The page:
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GP Week : Issue 131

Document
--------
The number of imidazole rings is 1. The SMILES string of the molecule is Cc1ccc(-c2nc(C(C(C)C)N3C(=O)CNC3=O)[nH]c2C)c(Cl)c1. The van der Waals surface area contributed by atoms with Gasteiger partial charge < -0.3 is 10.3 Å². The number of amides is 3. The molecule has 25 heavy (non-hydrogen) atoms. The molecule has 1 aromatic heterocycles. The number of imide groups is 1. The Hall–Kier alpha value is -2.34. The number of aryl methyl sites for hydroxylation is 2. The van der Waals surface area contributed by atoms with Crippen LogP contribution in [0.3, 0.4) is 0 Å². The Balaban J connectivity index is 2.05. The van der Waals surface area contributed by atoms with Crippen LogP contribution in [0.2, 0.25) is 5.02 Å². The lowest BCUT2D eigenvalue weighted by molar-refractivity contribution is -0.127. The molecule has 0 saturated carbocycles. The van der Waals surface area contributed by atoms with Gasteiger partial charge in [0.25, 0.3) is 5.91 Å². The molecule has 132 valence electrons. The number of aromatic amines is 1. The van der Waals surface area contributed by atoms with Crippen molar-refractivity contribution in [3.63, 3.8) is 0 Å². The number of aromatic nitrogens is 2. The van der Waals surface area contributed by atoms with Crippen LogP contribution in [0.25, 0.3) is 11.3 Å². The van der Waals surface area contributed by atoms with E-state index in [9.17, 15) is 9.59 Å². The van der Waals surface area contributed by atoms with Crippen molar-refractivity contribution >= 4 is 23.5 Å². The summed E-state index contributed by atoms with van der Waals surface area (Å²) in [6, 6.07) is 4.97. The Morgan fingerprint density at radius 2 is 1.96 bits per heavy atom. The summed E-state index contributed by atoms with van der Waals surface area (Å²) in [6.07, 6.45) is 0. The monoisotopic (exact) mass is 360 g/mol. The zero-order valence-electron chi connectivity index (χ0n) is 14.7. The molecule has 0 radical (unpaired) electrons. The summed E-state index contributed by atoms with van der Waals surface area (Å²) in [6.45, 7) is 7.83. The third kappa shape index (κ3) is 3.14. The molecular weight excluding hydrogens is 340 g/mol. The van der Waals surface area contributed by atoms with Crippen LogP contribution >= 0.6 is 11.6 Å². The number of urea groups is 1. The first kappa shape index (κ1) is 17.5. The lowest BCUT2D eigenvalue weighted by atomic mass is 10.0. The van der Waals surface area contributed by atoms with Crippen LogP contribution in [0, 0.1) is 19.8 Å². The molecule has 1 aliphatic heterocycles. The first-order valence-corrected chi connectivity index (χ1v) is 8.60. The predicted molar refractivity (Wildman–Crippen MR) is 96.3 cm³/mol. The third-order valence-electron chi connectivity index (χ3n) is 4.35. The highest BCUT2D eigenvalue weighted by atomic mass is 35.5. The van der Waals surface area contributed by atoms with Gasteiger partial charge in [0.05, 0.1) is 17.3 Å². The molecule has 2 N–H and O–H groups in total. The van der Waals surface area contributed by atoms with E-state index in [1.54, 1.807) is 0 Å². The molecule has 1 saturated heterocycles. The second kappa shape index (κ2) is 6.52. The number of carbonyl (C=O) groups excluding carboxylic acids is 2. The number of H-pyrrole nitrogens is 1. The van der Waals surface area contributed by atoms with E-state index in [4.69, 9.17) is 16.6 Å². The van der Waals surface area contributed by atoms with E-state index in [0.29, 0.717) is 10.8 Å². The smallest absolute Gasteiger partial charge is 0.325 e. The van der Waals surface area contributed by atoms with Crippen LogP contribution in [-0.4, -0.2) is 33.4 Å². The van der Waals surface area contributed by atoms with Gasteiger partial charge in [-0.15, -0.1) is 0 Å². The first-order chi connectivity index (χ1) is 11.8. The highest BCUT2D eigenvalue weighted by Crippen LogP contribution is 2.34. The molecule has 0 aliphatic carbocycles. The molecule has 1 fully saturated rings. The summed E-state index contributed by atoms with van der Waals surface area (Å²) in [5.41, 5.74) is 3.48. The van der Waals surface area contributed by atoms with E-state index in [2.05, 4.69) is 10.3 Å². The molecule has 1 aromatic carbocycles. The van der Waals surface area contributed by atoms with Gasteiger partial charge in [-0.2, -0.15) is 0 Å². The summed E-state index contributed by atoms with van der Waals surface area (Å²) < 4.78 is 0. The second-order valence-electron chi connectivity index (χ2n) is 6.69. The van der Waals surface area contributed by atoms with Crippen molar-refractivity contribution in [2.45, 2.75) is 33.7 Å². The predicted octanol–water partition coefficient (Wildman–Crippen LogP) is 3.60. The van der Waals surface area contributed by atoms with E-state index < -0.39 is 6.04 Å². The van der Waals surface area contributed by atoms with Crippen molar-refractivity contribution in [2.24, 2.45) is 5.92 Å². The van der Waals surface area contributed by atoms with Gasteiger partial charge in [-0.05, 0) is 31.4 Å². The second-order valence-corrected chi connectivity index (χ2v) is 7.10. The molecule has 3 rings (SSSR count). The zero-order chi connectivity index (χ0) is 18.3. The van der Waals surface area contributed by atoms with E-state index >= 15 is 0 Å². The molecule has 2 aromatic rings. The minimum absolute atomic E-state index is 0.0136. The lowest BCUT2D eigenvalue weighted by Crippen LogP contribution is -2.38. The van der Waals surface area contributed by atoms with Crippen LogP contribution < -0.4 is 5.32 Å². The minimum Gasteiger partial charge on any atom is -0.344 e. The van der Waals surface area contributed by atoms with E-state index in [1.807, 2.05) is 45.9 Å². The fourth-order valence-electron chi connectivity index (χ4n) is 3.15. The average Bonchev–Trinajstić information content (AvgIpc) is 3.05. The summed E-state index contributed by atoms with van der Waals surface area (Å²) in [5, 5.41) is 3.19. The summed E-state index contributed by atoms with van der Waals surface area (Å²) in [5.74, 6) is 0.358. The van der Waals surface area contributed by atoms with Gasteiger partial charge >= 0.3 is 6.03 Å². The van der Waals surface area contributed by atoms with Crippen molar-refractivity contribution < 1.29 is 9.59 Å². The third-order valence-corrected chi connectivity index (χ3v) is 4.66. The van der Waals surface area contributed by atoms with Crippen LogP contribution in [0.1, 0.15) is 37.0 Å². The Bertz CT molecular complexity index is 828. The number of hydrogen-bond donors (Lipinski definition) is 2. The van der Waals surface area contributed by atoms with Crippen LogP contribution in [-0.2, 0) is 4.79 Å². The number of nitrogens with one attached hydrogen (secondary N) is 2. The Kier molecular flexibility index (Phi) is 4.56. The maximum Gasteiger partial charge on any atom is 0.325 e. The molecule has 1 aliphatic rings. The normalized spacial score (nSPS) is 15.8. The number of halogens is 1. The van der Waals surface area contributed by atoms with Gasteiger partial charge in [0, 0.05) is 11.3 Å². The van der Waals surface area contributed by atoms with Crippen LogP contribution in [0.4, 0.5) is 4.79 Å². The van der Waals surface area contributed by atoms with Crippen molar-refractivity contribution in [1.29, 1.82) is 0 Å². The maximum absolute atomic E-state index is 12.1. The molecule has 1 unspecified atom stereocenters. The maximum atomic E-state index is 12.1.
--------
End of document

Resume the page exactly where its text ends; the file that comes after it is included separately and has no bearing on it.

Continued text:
n Good news from Robert Kubica’s doctors. His final scheduled surgery in Italy, to recover the full mobility of his right elbow, has been pronounced “a total success”. On waking up, a Renault press release stated he immediately asked for the results to the Belgian Grand Prix. He will now rest in hospital for a few days before resuming his rehabilitation and training program. n Toro Rosso’s grand prix weekend started with a literal bang, when one of the team’s transporters was involved in an accident en route to Spa-Francorchamps. The crash took place near Duren, in Germany, and saw the transporter hit from behind by another lorry not associated with the team. The transporter in question was carrying the team minibuses from Toro Rosso’s Faenza base to the circuit. The driver of the lorry at fault is thought to have sustained minor injuries in the incident, which caused £105,000 worth of damage and led to a road closure while debris was cleared. Or, in F1 speak, the track was red-flagged while the marshals swept the circuit. n Michael Schumacher celebrated the 20th anniversary of his Formula One debut in the Spa paddock, and the highlight of the festivities was a German-themed keg party in the Mercedes motorhome on Saturday night. The great and the good of the paddock turned out in droves to pass on their good wishes to the seven-time world champion, and within half an hour of the party starting the hospitality suite was so full that the team had to enforce a strict one-in, one-out policy. Short Straights WORK at the future site of the United States Grand Prix has ground to a halt, according to Austin newspaper the American Statesman. The Statesman last week published a blog post that read: “We here at the American- Statesman have received several anonymous phone calls in recent days from people who asserted that work had ceased at Circuit of the Americas, the new purpose-built Formula One track being constructed southeast of Austin. “One of the callers even said that the project’s general contractor, Austin Commercial, had called a meeting of subcontractors last week and instructed them to go home for a couple of weeks; there was no money to pay them.” The post goes on to quote circuit spokesman Jeff Hahn as saying that the shutdown was planned, and had only taken place because work on the track was progressing so well that they needed to wait for their bank to catch up with payments. According to Hahn, the construction and payment schedules were out of sync, with the construction work moving ahead more quickly than the payment plans allowed. But the Texas rumour mill started spinning with Chinese whispers, and one local added fuel to the fire with his comment on the Statesman’s post: ”My neighbour is a concrete contractor and was told by a friend who is a foreman on the project that it is most definitely broke and that several of the current contractors are preparing to sue COTA for non-payment over several months,” Mozy Along wrote. “Apparently, and this is all second hand information, [Red] McCombs is getting skittish about the coming economy and wants to pull out to preserve his personal assets for wiser investments overseas, so they’re scrounging at the last second for new investors. That’s the rumour from the construction world at any rate Work stops on Austin track Vergne to get Toro Rosso Friday chance 10